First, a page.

2022 was a bad year for democracy. It was a year marked by decisions of political power that negatively impacted civic space and democracy. Through their legislative initiatives and sustained attempts to limit critical voices in society – active citizens, independent media and activist non-governmental organisations – the government sought to discourage participation in public gatherings, limit access to information of public interest, restrict freedom of expression, and weaken mechanisms for monitoring and reporting illegalities, conﬂicts of interest and abuses in public administration. Decision-making transparency has been severely undermined by the introduction of an arbitrary exception to the law. Among other things, almost all legislation on spending the huge amounts of money from the NPRR was adopted without debate, under the pretext of „urgency”.
In this context, the civic space has been affected by the accelerated moves of politicians to discredit the role of civil society and limit the scope for action of non-governmental organisations. At the same time, state institutions proposed legislative changes aimed at intimidating and hindering the interventions of independent media and activist organisations who sought to halt legislative projects that were deeply at odds with democratic principles and that infringed human rights.
Intimidation and censorship of journalists and citizens were used by state institutions to protect party interests and to prevent investigations into cases of incompatibility or other illegal actions by ofﬁcials.
In this opaque landscape, most major political parties have either refused to provide information on their sources of funding and how they manage money raised from public sources, or have provided truncated information.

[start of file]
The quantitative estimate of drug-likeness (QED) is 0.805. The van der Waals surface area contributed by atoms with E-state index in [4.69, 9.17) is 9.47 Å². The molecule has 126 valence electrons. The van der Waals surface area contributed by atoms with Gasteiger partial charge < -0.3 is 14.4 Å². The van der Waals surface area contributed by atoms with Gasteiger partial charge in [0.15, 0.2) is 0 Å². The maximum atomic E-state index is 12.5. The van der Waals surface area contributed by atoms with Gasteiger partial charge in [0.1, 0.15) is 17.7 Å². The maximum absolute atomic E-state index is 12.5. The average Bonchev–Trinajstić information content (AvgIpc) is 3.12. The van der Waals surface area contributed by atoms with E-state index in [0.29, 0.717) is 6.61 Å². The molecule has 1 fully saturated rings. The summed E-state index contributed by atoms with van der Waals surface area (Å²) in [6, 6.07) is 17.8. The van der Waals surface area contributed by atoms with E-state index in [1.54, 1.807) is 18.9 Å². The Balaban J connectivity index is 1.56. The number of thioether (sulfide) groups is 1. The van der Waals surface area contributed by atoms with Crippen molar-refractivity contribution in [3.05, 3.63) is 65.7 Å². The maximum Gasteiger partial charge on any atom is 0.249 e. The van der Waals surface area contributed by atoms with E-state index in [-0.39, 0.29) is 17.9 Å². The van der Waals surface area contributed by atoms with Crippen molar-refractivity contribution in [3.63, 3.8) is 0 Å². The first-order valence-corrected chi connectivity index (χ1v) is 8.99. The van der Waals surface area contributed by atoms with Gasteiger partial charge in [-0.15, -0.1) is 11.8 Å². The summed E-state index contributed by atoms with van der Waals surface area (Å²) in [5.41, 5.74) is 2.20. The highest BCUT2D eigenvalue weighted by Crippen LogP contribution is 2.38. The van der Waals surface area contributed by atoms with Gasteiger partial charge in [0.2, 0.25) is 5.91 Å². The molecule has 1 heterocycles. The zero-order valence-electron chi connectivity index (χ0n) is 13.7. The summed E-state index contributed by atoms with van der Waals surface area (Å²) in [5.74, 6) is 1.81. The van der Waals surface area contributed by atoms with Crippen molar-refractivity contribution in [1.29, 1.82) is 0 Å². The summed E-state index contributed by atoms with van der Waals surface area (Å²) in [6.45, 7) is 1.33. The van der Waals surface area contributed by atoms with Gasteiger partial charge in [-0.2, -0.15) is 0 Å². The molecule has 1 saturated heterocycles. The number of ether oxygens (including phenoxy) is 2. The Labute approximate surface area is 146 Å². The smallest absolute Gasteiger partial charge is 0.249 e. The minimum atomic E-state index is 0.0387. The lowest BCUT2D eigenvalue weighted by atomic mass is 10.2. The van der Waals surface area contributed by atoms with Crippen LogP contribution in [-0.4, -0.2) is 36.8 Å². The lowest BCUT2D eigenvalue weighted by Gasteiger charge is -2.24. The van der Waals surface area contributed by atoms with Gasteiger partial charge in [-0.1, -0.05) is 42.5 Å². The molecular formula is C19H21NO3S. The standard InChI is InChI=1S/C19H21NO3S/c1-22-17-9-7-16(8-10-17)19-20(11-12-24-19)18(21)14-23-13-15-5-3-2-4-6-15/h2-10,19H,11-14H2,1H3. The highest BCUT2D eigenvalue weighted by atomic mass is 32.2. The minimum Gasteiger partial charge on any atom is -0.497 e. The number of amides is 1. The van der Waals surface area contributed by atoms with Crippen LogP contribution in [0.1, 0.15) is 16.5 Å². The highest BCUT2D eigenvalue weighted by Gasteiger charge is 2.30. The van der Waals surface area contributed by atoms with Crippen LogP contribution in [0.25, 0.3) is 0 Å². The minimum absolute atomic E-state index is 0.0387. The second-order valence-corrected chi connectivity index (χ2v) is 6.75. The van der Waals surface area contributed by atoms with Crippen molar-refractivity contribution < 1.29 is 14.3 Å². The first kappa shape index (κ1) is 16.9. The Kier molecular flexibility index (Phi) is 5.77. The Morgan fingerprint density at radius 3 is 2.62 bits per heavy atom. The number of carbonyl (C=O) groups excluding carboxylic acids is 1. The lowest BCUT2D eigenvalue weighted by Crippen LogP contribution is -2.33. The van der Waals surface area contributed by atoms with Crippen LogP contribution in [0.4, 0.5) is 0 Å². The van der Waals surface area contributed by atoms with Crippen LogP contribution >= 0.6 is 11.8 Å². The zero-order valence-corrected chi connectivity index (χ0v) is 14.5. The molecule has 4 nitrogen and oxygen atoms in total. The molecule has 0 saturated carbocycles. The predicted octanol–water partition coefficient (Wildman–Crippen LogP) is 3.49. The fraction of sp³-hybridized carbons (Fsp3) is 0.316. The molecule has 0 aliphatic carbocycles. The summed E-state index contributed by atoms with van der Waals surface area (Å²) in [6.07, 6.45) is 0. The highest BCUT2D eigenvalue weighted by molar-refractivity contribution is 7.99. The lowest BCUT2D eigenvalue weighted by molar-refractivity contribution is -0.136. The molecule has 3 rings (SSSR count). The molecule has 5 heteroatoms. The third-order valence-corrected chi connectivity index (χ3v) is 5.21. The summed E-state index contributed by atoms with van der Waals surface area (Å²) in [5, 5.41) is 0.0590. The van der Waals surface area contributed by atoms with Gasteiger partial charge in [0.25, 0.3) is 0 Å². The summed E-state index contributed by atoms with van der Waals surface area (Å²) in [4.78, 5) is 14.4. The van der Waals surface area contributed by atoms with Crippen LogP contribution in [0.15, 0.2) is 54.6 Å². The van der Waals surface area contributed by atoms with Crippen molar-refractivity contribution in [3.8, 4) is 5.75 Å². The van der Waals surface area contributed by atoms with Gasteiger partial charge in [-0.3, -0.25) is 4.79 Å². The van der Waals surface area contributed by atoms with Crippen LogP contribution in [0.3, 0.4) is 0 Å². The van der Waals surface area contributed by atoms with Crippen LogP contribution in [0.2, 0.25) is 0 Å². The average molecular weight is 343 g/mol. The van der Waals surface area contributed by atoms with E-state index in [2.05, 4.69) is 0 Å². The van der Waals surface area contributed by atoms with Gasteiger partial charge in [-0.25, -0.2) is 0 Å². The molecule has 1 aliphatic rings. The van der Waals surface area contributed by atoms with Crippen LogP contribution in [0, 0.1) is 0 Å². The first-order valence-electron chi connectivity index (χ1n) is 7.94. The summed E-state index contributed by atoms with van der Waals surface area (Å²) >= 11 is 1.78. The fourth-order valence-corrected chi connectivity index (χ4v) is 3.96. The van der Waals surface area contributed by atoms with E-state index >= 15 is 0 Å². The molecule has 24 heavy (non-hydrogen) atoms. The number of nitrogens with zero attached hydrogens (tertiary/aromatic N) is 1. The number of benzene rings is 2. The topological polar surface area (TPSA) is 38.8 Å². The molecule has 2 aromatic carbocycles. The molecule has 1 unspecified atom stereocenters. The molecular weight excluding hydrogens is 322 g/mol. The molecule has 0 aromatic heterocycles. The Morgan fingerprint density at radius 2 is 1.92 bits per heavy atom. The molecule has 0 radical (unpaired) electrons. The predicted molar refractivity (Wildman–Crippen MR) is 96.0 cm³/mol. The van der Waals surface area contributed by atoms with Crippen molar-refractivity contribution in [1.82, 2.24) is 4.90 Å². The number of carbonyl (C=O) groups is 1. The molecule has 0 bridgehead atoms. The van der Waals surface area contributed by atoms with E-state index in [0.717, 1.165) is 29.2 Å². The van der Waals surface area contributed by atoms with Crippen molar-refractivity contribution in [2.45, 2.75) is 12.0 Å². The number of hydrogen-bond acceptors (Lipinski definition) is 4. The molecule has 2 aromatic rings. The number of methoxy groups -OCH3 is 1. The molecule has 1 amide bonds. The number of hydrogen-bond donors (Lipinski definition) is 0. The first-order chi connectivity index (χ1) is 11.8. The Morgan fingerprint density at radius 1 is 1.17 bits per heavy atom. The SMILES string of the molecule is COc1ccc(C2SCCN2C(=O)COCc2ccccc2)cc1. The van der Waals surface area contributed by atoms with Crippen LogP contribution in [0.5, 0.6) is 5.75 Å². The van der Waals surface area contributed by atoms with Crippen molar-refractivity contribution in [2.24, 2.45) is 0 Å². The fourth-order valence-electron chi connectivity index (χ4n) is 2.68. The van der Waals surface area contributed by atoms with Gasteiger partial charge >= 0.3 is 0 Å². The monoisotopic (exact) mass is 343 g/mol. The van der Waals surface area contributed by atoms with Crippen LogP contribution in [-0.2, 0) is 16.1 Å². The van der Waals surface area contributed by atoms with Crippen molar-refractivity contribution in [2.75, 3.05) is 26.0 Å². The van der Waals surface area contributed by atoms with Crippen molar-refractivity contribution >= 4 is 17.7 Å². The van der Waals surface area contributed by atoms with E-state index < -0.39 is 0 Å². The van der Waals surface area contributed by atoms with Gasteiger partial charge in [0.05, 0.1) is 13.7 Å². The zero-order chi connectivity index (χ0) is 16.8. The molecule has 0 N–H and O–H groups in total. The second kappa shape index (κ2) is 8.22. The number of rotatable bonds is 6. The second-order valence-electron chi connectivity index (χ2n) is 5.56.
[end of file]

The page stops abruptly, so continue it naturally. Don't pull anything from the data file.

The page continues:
In the background, far from the critical scrutiny of society, national security institutions are preparing a package of laws to redeﬁne the ﬁeld. Some of the proposals in this package of laws, exposed by the media, are extremely harmful, and represent an aggressive return to interference and control by security structures over civil institutions and social mechanisms. In 2022, we seemed to be in the Military Republic of Romania.
The authors of this Report, together with other members of the Group ”NGOs for the Citizen” and their partners, have reported and publicly challenged most of the approaches we describe in the chapters below. Our public reactions to political attempts to diminish the space for civic action have balanced or blocked a small part of the initiatives we found harmful to democracy.
These accentuated tendencies of illiberalism, understood as the resistance of elected representatives and state authorities to carry out their public mission in a transparent and responsible manner, with genuine openness towards the citizen, represent major challenges which a society weakened by the social crises of the last three years and still insufﬁciently familiar with the principles of liberal representative democracy can hardly counteract.
The main incidents and actions with an impact on civic space in 2022:
►A legislative initiative to amend the Penal Code, proposed by Nicolae Ciucă and Lucian Bode at the end of 2022, is on the agenda of the Senate; it aims to restrict critical voices by increasing prison sentences for anyone who disturbs public order and peace by „serious attacks on personal dignity”. After protests from civil society, one of the initiators has taken on a number of amendments that have not yet been debated. At the same time, a legislative proposal that would have reformed the Law on Public Assemblies, has been blocked in the Chamber of Deputies since summer 2020. The Bucharest City Hall also questioned the right to participate and organise public assemblies by setting up a new committee within the institution that would, among other things, determine whether the demonstrations are „relevant” to the community. Perhaps even more absurd is that the same committee is responsible for deciding whether the organisers of cultural and sports gatherings demonstrate the „talent” of the initiators.
►Blocking access to information of public interest is a long-standing and constant practice among public institutions and other publicly funded entities. Political parties refuse to comply with the obligation to publish information on how they spend public subsidies worth millions of euros, in deﬁance of the principle that led to their funding from public sources, namely the need to limit links between elected representatives and private sponsors with illicit intentions, who ﬁnanced election campaigns with the expectation that they would later connect to the public budget.